Zanos have spent more than half a million pounds over the past decade making sure that we comply with the necessary EU regulations to import and supply aroma ingredients into EU member states from all over the world.
The common regulations throughout the EU and trading areas like the Customs Union help us to seamlessly import and export fragrance ingredients and aroma chemicals throughout the European Union.
But as the Brexit negotiations go on, it seems uncertain that the UK will still have access to this common market beyond any agreed transition period.
With many customers on the continent, Zanos are taking steps to make sure we can continue to supply EU member states with imported aroma ingredients, even after the UK ceases to be a member state.
To do this, we are moving around a third of our business to elsewhere in the EU, future-proofing supplies no matter what is agreed in the final Brexit deal, if there even is one.
Zanos director Julian Sarkar explained the situation to Reuters in late March – and why the decision to leave the EU and the continued uncertainty over the final Brexit deal has cost the chemicals industry time and money.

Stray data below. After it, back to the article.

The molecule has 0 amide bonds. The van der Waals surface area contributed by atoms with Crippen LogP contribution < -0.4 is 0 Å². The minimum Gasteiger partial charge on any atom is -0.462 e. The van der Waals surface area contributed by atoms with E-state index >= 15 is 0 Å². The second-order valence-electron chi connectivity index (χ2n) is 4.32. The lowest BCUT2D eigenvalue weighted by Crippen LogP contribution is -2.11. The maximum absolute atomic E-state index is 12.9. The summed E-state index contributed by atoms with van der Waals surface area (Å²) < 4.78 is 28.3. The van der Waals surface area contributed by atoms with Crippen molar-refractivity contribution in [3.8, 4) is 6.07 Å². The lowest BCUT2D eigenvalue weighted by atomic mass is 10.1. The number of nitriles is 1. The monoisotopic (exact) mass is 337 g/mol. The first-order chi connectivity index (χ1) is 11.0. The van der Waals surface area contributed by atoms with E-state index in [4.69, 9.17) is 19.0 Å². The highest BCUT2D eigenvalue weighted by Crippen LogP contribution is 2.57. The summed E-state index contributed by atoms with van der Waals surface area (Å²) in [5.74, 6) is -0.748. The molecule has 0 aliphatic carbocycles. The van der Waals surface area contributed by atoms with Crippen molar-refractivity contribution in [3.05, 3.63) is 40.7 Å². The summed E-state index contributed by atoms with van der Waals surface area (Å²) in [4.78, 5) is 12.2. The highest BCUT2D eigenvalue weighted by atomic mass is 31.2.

He said: “I despair. Everything I’ve seen in terms of the new approach will involve additional cost and additional work.
“We buy significant materials from China that are sold in Europe. The intention is that anything that doesn’t require UK input will not come here. We’ll just keep it out.”
For now, that means setting up a presence in the EU, allowing us to supply EU customers directly from an EU member state and avoiding extra costs and delays associated with moving goods through UK customs after Brexit.
This of course requires a certain level of investment and additional adminsitration, but we are compelled to take action to avoid possible interruption of business.
At present there are over 18,000 chemicals registered under the EU REACH regulation for the ‘Registration, Evaluation, Authorisation and restriction of Chemicals’.
Of these, around a third are registered in the UK. It is a key market for the supply of all kinds of chemicals, and for their consumption too, and it would be ideal if the UK continues to comply with REACH even after Brexit, to make it easier to trade across the UK-EU border without added red tape.
But as Julian told Reuters: “We’ve had zero information. We’ve been told by the government this is where we are and this is where we would like to be. But the question is: what are they going to do?”
As time goes on post-Brexit, UK and EU regulations are likely to continue to diverge, making it less likely that cross-border trade will remain as seamless as it has been during the UK’s EU membership.
By creating a base in the remaining EU post-Brexit, Zanos are taking steps now to avoid unnecessary costs and delays in the years to come – allowing us to continue serving our UK and EU customers alike with aroma ingredients imported from all over the world.